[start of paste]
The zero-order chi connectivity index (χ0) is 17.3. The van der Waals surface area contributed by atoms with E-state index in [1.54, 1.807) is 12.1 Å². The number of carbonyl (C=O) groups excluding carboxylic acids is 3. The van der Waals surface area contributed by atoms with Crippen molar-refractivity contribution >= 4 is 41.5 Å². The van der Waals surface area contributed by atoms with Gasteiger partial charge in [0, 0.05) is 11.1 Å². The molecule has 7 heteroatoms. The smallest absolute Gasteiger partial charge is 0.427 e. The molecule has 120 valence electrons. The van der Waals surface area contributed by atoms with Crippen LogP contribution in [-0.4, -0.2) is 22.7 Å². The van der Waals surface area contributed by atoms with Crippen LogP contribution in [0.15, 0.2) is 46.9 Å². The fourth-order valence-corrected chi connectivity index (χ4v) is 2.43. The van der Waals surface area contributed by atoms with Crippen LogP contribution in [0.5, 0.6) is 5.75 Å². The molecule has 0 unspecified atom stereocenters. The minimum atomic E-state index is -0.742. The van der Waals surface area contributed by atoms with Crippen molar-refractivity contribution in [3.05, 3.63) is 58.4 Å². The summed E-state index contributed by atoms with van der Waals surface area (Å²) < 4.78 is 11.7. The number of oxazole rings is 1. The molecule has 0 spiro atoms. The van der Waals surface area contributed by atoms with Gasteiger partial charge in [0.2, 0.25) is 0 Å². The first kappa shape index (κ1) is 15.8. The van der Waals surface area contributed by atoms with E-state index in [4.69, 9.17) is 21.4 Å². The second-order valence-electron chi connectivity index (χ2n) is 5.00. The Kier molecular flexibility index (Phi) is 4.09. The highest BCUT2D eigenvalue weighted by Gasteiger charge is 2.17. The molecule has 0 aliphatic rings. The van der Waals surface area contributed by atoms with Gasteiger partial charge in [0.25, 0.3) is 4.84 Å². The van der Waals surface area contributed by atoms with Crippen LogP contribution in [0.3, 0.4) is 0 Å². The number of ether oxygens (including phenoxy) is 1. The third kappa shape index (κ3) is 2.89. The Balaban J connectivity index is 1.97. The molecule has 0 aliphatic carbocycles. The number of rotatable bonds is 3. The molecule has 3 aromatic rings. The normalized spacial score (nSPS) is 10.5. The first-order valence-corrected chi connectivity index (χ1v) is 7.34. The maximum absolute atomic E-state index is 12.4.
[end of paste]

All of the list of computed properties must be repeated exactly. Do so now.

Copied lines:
The zero-order chi connectivity index (χ0) is 17.3. The van der Waals surface area contributed by atoms with E-state index in [1.54, 1.807) is 12.1 Å². The number of carbonyl (C=O) groups excluding carboxylic acids is 3. The van der Waals surface area contributed by atoms with Crippen molar-refractivity contribution >= 4 is 41.5 Å². The van der Waals surface area contributed by atoms with Gasteiger partial charge in [0, 0.05) is 11.1 Å². The molecule has 7 heteroatoms. The smallest absolute Gasteiger partial charge is 0.427 e. The molecule has 120 valence electrons. The van der Waals surface area contributed by atoms with Crippen LogP contribution in [-0.4, -0.2) is 22.7 Å². The van der Waals surface area contributed by atoms with Crippen LogP contribution in [0.15, 0.2) is 46.9 Å². The fourth-order valence-corrected chi connectivity index (χ4v) is 2.43. The van der Waals surface area contributed by atoms with Crippen LogP contribution in [0.5, 0.6) is 5.75 Å². The molecule has 0 unspecified atom stereocenters. The minimum atomic E-state index is -0.742. The van der Waals surface area contributed by atoms with Crippen molar-refractivity contribution in [3.05, 3.63) is 58.4 Å². The summed E-state index contributed by atoms with van der Waals surface area (Å²) < 4.78 is 11.7. The number of oxazole rings is 1. The molecule has 0 spiro atoms. The van der Waals surface area contributed by atoms with Gasteiger partial charge in [0.2, 0.25) is 0 Å². The first kappa shape index (κ1) is 15.8. The van der Waals surface area contributed by atoms with E-state index in [4.69, 9.17) is 21.4 Å². The second-order valence-electron chi connectivity index (χ2n) is 5.00. The Kier molecular flexibility index (Phi) is 4.09. The highest BCUT2D eigenvalue weighted by Gasteiger charge is 2.17. The molecule has 0 aliphatic rings. The van der Waals surface area contributed by atoms with Gasteiger partial charge in [0.25, 0.3) is 4.84 Å². The van der Waals surface area contributed by atoms with Crippen LogP contribution in [0.3, 0.4) is 0 Å². The number of ether oxygens (including phenoxy) is 1. The third kappa shape index (κ3) is 2.89. The Balaban J connectivity index is 1.97. The molecule has 0 aliphatic carbocycles. The number of rotatable bonds is 3. The molecule has 3 aromatic rings. The normalized spacial score (nSPS) is 10.5. The first-order valence-corrected chi connectivity index (χ1v) is 7.34. The maximum absolute atomic E-state index is 12.4.